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CHYS 2F50 Note, January 18

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Child and Youth Studies
Lauren Mc Namara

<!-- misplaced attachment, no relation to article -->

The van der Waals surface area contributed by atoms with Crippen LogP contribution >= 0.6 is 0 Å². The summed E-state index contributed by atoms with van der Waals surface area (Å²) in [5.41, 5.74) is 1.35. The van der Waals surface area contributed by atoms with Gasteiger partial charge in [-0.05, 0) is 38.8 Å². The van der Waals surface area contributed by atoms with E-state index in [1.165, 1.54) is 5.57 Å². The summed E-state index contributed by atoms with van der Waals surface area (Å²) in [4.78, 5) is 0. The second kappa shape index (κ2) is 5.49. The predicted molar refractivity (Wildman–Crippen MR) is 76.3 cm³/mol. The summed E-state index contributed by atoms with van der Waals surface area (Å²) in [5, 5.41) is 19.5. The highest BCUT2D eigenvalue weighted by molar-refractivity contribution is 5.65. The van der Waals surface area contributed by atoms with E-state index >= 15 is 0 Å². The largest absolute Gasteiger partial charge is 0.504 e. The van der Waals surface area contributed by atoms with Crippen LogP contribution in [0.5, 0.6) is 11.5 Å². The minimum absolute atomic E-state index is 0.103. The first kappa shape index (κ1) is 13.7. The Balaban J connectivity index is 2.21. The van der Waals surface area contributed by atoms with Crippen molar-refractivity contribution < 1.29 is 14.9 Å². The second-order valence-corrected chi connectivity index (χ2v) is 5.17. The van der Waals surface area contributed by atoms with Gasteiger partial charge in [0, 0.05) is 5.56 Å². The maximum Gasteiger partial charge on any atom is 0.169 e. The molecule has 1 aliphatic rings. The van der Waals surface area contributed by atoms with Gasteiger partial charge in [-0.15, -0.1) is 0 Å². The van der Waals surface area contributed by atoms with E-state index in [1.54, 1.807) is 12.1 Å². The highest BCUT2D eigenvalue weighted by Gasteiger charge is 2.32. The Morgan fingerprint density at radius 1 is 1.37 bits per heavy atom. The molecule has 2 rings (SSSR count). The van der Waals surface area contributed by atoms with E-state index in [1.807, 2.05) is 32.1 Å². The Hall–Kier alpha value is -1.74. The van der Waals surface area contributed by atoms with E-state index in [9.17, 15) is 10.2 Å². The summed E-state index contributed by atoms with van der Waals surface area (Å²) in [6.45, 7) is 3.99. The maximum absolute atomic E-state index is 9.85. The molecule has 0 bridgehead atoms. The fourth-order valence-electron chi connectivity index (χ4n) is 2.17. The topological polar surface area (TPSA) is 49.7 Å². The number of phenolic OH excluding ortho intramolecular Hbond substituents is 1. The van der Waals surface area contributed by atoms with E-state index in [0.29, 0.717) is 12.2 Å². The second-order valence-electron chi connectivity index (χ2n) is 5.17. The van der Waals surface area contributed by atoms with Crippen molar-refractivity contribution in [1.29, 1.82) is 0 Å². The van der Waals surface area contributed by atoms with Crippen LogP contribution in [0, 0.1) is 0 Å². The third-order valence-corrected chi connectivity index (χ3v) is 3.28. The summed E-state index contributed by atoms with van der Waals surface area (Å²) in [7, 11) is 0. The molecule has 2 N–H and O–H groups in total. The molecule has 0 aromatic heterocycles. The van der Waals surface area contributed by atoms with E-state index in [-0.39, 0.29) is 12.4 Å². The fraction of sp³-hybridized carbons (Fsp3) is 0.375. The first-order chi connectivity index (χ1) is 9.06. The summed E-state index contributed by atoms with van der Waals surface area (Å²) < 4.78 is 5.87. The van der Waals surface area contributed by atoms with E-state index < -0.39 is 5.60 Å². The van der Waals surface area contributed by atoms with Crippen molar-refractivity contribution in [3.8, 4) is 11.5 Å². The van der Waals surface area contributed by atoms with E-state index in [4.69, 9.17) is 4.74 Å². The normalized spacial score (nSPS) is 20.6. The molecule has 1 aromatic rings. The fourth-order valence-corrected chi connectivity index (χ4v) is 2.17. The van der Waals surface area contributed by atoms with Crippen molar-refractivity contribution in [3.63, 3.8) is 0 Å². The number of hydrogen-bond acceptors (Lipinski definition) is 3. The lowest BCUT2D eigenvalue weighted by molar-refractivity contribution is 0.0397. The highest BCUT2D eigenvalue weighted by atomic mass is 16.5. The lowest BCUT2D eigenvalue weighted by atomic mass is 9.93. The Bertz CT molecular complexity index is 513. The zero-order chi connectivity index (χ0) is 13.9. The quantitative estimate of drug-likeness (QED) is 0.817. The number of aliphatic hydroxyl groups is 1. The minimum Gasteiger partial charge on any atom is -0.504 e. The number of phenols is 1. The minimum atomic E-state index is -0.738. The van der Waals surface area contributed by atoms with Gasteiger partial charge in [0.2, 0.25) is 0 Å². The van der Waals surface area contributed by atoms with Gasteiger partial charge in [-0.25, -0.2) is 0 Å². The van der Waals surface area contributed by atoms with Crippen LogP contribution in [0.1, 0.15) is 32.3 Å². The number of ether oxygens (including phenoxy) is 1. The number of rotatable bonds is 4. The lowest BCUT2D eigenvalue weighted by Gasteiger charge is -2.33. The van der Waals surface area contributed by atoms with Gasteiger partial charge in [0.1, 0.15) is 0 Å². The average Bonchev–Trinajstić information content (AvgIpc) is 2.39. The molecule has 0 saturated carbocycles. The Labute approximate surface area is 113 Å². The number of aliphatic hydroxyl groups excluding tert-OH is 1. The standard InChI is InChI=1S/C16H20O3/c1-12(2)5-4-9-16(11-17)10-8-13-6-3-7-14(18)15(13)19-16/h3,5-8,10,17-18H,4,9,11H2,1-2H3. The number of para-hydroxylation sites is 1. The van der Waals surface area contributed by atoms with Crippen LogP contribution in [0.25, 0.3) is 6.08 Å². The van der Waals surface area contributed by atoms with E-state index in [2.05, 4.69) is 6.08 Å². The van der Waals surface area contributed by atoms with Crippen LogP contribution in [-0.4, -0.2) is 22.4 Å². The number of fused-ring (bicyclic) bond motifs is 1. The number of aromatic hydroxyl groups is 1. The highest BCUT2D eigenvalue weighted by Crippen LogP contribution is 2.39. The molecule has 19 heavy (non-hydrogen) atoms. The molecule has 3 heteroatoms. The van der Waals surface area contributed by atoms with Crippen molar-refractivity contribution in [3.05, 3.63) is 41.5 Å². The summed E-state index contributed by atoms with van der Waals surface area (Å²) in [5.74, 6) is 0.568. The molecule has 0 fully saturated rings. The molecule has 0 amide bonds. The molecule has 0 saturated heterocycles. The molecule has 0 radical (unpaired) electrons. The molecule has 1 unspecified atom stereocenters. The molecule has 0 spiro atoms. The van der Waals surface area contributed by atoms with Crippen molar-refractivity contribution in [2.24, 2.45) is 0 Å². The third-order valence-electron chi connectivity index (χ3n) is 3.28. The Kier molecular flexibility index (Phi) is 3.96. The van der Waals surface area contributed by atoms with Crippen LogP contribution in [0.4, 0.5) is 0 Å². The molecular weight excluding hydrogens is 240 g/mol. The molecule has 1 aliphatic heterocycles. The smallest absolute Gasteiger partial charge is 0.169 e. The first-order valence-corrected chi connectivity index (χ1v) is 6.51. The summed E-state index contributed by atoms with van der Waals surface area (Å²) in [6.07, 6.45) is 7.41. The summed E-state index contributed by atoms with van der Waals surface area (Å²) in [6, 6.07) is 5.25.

Qualitative Research Methods in Child and Youth Studies CHYS 2F50: Part II Dr. Lauren McNamara Jan 18 2013 • Approaches to studying children Depends on… – The discipline – The specific inquiry you want to investigate Example: education - teaching and learning specific skills - sharing knowledge - imparting culture > knowledge > norms, expectations, behaviors > socialization – Where you left off… • Quantitative: measurements, averages, generalities - enumerate, quantify - modeled after natural sciences > scientific method – Which learning strategy is more effective at raising chemistry scores: rote memorization or problem-based projects? Hypothesis = rote is more effective Samples, control groups, experimental groups tools= 2 teaching methods, score • What if you want to know the teacher’s experiences with the two different teaching styles? challenges, concerns perceptions may have may ultimately affect the test scores • Qualitative Research > qualities of experiences people have > study of how people make sense of things: always partial subjective and interpretive • Social research • • • Quantitative and Qualitative Quantitative • Use numbers to describe • Counting, classifying • Statistical models to explain • Larger groups • Surveys, questionnaires, scales • Researcher removed • Facts/feelings separate Qualitative • Describe and interpret • Detailed description of topic • Small numbers • Situate in context • Interviewing, observing, participating narrating • Subjective • How people make sense of their lives “Directional” words associated with quantitative • Affect • influence • Impact • determine • Cause • relate “Nondirectional” words associated with qualitative • Discover (eg grounded theory) • Seek to understand (eg ethnography) • Explore a process (eg case study) • Describe the experiences (eg phenomenology) • Report the stories (eg narrative research) • Education is a social science: Theory testing in social science • Can be by deductive reasoning – Traditional scientific methods (quantitative) – Theory, hypothesis, testing, data analysis – If test works theory is plausible – If not theory is not plausible Example: deductive reasoning What factors might affect teachers’ satisfaction? Theory: higher paid teachers are more satisfied than lower paid counterparts Experiment: measure teacher satisfaction among sample of high and low paid teachers Support or refute hypothesis: refuted Analysis: higher paid teachers are not more satisfied than their lower paid counterparts • Theory development in social science • By inductive reasoning – Most common in qualitative research – Examine something and develop a theory as you go – Aka “grounded approach” “grounded theory” > goal is not the truth (not about supporting or refuting hypothesis) but conceptual organization – Can go back and inductively analyze/test (cyclical iterative) Example: inductive reasoning What qualities describe a good high school teacher? • Collect Data: interview 20 high school students - what are your experiences with teachers? - open ended questions • Analyze Data: analyzed interviews – - categorize experiences, specific characteristics > good rapport: she always asked about my hobbies, interest > clear goals and expectations “he provided very specific goals and sub goals to help us meet them” > engaging told lots of stories “she told relevant stories and couched the topics within them. I remember everything that way” > good personality: he was funny relatable personable – he’d say the craziest thing out of the blue and that always easy any tension • Develop theory Examples of qualitative investigations • Social workers: is a particular program or policy effective? • Community organizers, NGOs, social policy makers: need information to inform decisions and strategies. How do teens relate to me-to-we organization • Teachers: inform practice, be innovative, and write grants. Do whole language strategies work than better phonics? What collaborative learning strategies are most effective? • Highlight injustice: what are the education experiences of children who grow up in brothers in India • Advance, broaden knowledge in many fields Course assignments • Applied project (Report): 15% • Midterm: 15% • Final: 20% • Report (15 marks): Due March 22 • During the term you are required to write a report. This report should be a two-page, single- spaced write up of a particular topic (topics TBA in class). The report will be marked out of 15 and calculated to 15% of your grade. • Late Penalty: Papers will be marked
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